However despite frail health during treatment - most people recover from osteomyelitis or have permanent joint/bone damage. John appears to have recovered fully and as he's not hooked to a dialysis machine, or hard of hearing, I don't think he suffered long term sequelae from the treatment. In fact he does appear to be in robust health.


There is no reason to discharge John from the army during his treatment period. There is every chance and indeed expectation that he should be able to recover as a fit young man with the correct treatment.


ACD!Watson was discharged because enteric fever had bought him to the verge of death and given the state of Victorian medicine it was quite possible he would never recover his health. On this basis the army was right to discharge him.



2. Infective endocarditis: bacteria might also seed to the heart valves.


Staph. aureus (of MRSA fame) is particularly good at completely destroying perfectly healthy heart valves in under a week. John would need major valve replacement surgery and potentially be on warfarin (if he has metallic valves) for life. This alone is good enough reason for him to be referred for assessment to see whether he is fit to carry on active duty in a combat zone in the modern era.



3. Brain Abscess  – a collection of pus inside the brain from infection



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This is thankfully rare but cannot be ruled out. Although the brain has a “filter” in its blood vessels to keep out bacteria – brain infections nevertheless occur from blood-borne bacteria.  Again, our old friend Staph. aureus is often a prime culprit. Brain abscesses can cause functional brain damage but more often they cause seizures. Even after the abscess has been drained and resolved – the damaged brain tissue may still be a focus for seizures and a significant number of patients do go onto the develop epilepsy.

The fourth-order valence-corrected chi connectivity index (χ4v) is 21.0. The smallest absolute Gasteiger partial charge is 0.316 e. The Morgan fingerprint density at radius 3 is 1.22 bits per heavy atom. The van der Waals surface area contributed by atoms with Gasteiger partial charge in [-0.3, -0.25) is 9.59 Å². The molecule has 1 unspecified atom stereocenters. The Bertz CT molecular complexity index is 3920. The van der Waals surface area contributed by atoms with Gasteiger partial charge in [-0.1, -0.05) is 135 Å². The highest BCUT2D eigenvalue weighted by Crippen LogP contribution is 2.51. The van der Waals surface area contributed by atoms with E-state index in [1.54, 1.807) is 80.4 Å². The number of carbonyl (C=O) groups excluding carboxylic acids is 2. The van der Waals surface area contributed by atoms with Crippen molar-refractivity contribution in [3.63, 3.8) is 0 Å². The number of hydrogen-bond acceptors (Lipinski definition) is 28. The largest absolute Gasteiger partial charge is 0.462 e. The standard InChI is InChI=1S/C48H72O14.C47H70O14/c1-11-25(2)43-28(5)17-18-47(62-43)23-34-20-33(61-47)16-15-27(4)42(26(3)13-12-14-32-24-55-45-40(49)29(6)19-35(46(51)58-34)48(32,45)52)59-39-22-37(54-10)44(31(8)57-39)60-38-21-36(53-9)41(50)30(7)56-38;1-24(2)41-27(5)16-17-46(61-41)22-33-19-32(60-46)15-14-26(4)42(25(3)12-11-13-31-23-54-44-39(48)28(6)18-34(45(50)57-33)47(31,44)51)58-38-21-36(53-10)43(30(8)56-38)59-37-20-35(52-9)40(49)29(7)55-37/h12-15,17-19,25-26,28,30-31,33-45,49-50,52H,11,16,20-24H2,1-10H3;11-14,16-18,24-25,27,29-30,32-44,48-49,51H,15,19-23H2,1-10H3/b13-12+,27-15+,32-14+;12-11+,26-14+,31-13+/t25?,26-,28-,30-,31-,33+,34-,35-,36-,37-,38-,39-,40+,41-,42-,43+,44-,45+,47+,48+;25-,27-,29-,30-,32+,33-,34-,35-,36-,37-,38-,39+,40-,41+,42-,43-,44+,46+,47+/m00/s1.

The fact is once John had one seizure from his brain abscess it would be impossible to say whether it would be the last, if or when he will have another one, or if he would eventually go onto develop epilepsy.


Patients with epilepsy (and all other seizure conditions) who have had one or more seizures in the past 10 years are not able to join the army. In terms of medical discharge – a seizure disorder like this may very well have caused John to be discharged due to the implications of having a fit whilst on active duty (even in the relative safety of a military base).


The other thing I want to mention is that we never see John Watson driving (this is because Martin Freeman does not have a license) but being banned from driving by the DVLA due to his seizure(s) could be a fitting in universe explanation.




The Mental Options - PTSD and Depression


I have already dedicated a meta to John's PTSD (or lack of PTSD). From a medical point of view - it is very unlikely that John actually has PTSD.


John, himself and his Post Traumatic Stress Disorder.


As a doctor John would not be fighting on the front lines or out on patrol. He would be working in the hospital back at the military base. They are technically in an active combat zone but would not be in combat. Therefore combat situations are not a routine part of his job. The firefight in which he got shot was most likely the first and the last combat he ever experienced. The most plausible way for John to be injured Taliban insurgents attacked the army base (which they did in 2012 to Camp Bastion) and John was injured in the ensuing fight.


The other reason why I now err more towards a physical explanation for his discharge is that PTSD is very common particularly in combat soldiers on the front line. If everyone with PTSD was discharged the army would have a troop shortage.